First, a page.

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Needle exchange program offers fentanyl test strips

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    Courtney Stewart, a licensed social worker with Northwest Ohio Syringe Services, discusses the new works and fentanyl test strips being distributed to users of opioids and other drugs Thursday, March 29, 2018, from the mobile needle exchange site located at the Talbot Center in East Toledo.

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    Courtney Stewart

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    Northwest Ohio Syringe Services has begun distributing fentanyl test strips to active users of opioids and other drugs. The exchange, a program through the Toledo-Lucas County Health Department, is part of a larger strategy of harm reduction to keep people with addiction issues healthy while using, and provide them with resources and help when they want to seek treatment.

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    Nurse Lisa Hawthorne-Price discusses the services she provides for clients Thursday, March 29, 2018, at the Northwest Ohio Syringe Services mobile exchange located at the Talbot Center in East Toledo.

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Nurse Lisa Hawthorne-Price discusses the services she provides for clients Thursday, March 29, 2018, at the Northwest Ohio Syringe Services mobile exchange located at the Talbot Center in East Toledo.

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Fentanyl has become the scourge of anyone trying to fight Ohio’s opioid epidemic: deadly in small quantities and appearing in an increasing number of fatal overdoses.

Users never can be sure what has been mixed with what they believe is heroin or cocaine after the drug is cut and sold several times. Now, Lucas County’s needle exchange program offers free fentanyl test strips that indicate the presence of fentanyl or similar substances.

“Fentanyl has been responsible for a majority of the overdoses we’ve seen lately and we don’t think that is going to change,” said Courtney Stewart, a licensed social worker with Northwest Ohio Syringe Services. “So we want to provide people with an option to test their purchase before injecting to see if they want to use it and then they are more empowered to make decisions from there.”

The strip, likened by some to a home pregnancy test for its rapid results showing one or two lines, allows users to test for the presence of fentanyl or similar synthetics in a number of drugs. 

“Two red lines means it’s negative for fentanyl, one red line means it’s positive for fentanyl,” Ms. Stewart said. “Based on what your result is, you have a decision to make.” 

VIDEO: Courtney Stewart and Lisa Hawthorne-Price on needle exchange program

Officials hope users discard that purchase, use less of it, or use in the presence of others with naloxone available to decrease the risk of overdosing. The test does not detect the amount of fentanyl in a substance but rather if it is present or not.

Fentanyl or its analogues were present in more than 65 percent of fatal opioid overdoses in 2016 across a 21-county region tested by the Lucas County Coroner’s Office. It marked the first year synthetic opioids killed more people than heroin, a stark increase from 2014 when only 9 percent of opioid overdoses involved fentanyl.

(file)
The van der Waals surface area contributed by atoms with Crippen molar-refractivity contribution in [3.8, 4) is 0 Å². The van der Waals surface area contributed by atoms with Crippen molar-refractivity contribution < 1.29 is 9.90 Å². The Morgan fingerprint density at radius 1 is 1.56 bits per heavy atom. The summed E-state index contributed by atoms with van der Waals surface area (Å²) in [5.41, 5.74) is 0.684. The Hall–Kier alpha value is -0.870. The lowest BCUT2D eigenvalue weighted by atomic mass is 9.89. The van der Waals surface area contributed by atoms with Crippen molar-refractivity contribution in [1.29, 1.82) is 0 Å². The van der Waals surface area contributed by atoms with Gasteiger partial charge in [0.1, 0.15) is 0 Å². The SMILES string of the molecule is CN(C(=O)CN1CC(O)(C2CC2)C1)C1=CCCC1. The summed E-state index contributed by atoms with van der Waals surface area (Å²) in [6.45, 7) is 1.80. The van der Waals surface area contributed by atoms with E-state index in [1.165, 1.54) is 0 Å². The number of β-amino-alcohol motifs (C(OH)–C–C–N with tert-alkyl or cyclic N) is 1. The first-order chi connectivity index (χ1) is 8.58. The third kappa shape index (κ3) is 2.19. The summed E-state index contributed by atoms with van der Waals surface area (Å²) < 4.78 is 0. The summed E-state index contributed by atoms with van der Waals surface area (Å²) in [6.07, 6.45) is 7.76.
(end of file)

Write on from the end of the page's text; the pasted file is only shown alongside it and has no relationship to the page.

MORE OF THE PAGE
Fentanyl is up to 50 times stronger than heroin. And it’s not just in heroin purchases where fentanyl is showing up, but also in cocaine and other street drugs. 

Officials have distributed 132 of the fentanyl test strips so far, Ms. Stewart said, and they continue to hear from clients whose tests come up positive. She even had one man return to the exchange looking for help reading his test results. 

It was positive. 

“We would encourage people to test everything that they can,” she said. “Those people that did have a positive read, they said they are not going to continue buying from that dealer.”

The strips are part of a larger harm reduction strategy by Northwest Ohio Syringe Services, which also offers new syringes, naloxone, health screenings, HIV, hepatitis C, and pregnancy testing, safe sex materials, and recovery information to clients who walk through the doors.

“I consider us a carrot on a stick. We’ll get you in, get you what you need, but we’re also going to get you help too,” said Lisa Hawthorne-Price, a registered nurse with the program. 

Participants, who can remain anonymous and receive a unique identification number, have been coming at a rate of about 15 new people per month. 

“Our goal is to protect the health of [intravenous] drug users in the community and also improve their quality of life and help them eliminate any systemic or personal barriers they have to accessing care for recovery or behavioral health services,” Ms. Stewart said.

Critics of such harm reduction policies contend that they promote drug use, or in the case of fentanyl strips, help seek out fentanyl.

“The majority of people are wanting to protect themselves from overdose and I think that’s who is going to take that test home, more often than not. We don’t want people to guess. We want people to have the tools to use to get a more accurate result than to eyeball it,” she said. 

“If people are going to use a test like this to seek out fentanyl, we’re going to educate them on overdose prevention,” she said, including not using alone and being trained to administer naloxone. 

NOSS runs 1 to 4 p.m. Tuesdays at St. Paul’s United Methodist Church, 1201 Madison Ave., and Thursdays at the Talbot Center, 732 Main St.

Contact Lauren Lindstrom at llindstrom@theblade.com, 419-724-6154, or on Twitter @lelindstrom.

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